“I want what you have” was the subject line of an email I got last week. The first thought that entered my mind was, “Be careful what you wish for.”
Each of us has a hero, an idol or someone we look up to. The mistake we make is craving and fetishizing our hero’s wins or achievements. We think to ourselves that we want exactly what they want.
It’s taken me a while to realize that this ideal is not always one worth entertaining.
One of my heroes is a popular online personality. To keep the focus on the right topic, I’m not going to mention his name because it really doesn’t matter. The important part is that I have followed his work for many years and this year got to meet him in person.
The hours I spent wanting his life as a young man in my 20’s, and reading about everything he did led me to imagine his life in a certain way. What changed it all was when I met him and saw how he spent time with his fans.
Watching his life from about three LeBron sized steps away changed my thoughts and my need to “have what he had.”
His online footprint showed him winning, celebrating, meeting influential people and writing best-selling books. In real-life, he desperately wanted to be with his wife and kids and walk back to his hotel without a crowd of people wanting a photo with him.
The stark contrast between who I saw on the internet and the person right in front of me was one of those moments that slowed down time.
I wanted what he had, and then shortly after, wanted nothing to do with what he had. The thought of never being able to walk down the street, having every move be judged and critiqued, and never seeing my family because of the endless traveling circus that this way of life demands, became a nightmare and no longer a dream with white clouds and sandcastles located in Santa Monica, LA.
If you want what someone else has, you’ve got to take their losses, struggles and the downsides
In the email I received from a reader about wanting my life, I outlined on a notepad all the things that came with the small amount of success I have had. Here are a few to give you an idea:
One of my articles led to a death threat. The person hated me so much after that article that they were prepared to put in writing their will to see me bleed to death and die.
This is something I have never experienced before and I wouldn’t wish it on my worst enemy. Yet it’s been part of the process of becoming a writer.
There was a period last year where I had a gang of trolls attempt to take me down in huge numbers for no reason other than the ring leader had sold their successful business and was bored, which led them to becoming a troll for some late night fun at the expense of everything I have built.
Eventually, the trolls stopped and they received enough backlash to make them go away. But the mental toll it took was extraordinary.
Then there are the doubts. Is my writing good enough? Should I keep writing even those it has cost me phenomenal career opportunities? Is my writing even good or is it just me talking crap?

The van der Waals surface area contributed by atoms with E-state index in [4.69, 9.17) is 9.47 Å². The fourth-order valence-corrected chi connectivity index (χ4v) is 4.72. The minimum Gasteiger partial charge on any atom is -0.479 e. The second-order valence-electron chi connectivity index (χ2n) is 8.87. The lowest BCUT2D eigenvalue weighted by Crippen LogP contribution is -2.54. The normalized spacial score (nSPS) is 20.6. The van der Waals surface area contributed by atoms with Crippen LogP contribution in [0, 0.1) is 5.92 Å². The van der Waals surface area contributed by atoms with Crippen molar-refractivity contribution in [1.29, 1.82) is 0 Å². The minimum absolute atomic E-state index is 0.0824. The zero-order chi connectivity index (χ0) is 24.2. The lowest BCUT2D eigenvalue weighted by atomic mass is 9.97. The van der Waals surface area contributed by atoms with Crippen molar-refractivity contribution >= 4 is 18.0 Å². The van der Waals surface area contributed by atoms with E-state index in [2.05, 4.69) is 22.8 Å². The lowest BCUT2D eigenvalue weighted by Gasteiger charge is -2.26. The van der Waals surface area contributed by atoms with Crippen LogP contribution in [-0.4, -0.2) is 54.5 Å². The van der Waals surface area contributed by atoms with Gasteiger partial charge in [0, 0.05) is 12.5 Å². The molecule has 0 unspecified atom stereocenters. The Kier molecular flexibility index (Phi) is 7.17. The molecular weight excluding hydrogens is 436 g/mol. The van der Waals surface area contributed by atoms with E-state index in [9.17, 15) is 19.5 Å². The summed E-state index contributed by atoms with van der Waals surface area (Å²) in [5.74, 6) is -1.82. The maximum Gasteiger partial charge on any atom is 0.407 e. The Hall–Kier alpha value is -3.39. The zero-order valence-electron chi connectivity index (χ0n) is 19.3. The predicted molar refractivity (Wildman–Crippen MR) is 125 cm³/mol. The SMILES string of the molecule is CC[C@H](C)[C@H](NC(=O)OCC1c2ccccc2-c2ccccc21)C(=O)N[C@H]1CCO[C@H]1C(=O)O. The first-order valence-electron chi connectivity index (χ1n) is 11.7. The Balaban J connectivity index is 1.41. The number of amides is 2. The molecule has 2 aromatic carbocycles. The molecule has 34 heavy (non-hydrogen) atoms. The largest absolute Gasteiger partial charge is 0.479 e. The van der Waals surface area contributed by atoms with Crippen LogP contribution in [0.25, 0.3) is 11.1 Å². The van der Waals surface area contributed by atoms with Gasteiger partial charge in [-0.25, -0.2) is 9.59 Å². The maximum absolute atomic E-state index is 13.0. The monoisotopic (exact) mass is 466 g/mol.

These are all the thoughts that float around in my head on a daily basis and on some days, those thoughts win and the creative process is stopped. Such is life.
Revealing a few of my insecurities has been part of the journey to becoming a writer. I realized that if I was going to say something that had meaning, I had to be prepared to show a little bit of vulnerability and talk about those difficult parts of life that are insecurities.
It sounds like a walk in the park. Try losing your job, living a lie, and then admitting it in front of your former boss and all your new work colleagues.
It’s incredibly hard to do and not something that comes easy to any of us even if your father was Rocky and your mother was Wonder Woman.
A thriving social life replaced by work
The hours spent writing is something that is hard to track. I spend a stupid number of hours writing and there is no public stopwatch that can display every time I clock in and clock out of writing articles.
While I don’t track the exact number of hours, it would easily be two full days of writing a week plus several hours before and after work hours. This means that the idea of a thriving social life with friends is severely limited because I just don’t have the time.
With every opportunity to choose work, comes a matching sacrifice.
A disease of the mind
The only reason I ever had a motivation to write in the early days was that it helped me battle mental illness. If you want what I have, then you’re signing up for destructive thoughts that will hold you back for decades and rob you of life until you finally overcome it and feel what it’s like to be free.
This was my existence for so many years and it comes with the achievements.
So when you think about wanting what someone else has, hopefully by now, you can see that you are secretly asking for many more unwanted consequences that you maybe hadn’t thought of or that the person you are idolizing hasn’t shared as part of their online highlight reel.
I fell for this trap too until the experience this year with my online hero.
It’s okay to dream; just make sure you are willing to contemplate all the upsides, downsides and potential losses that come with that dream.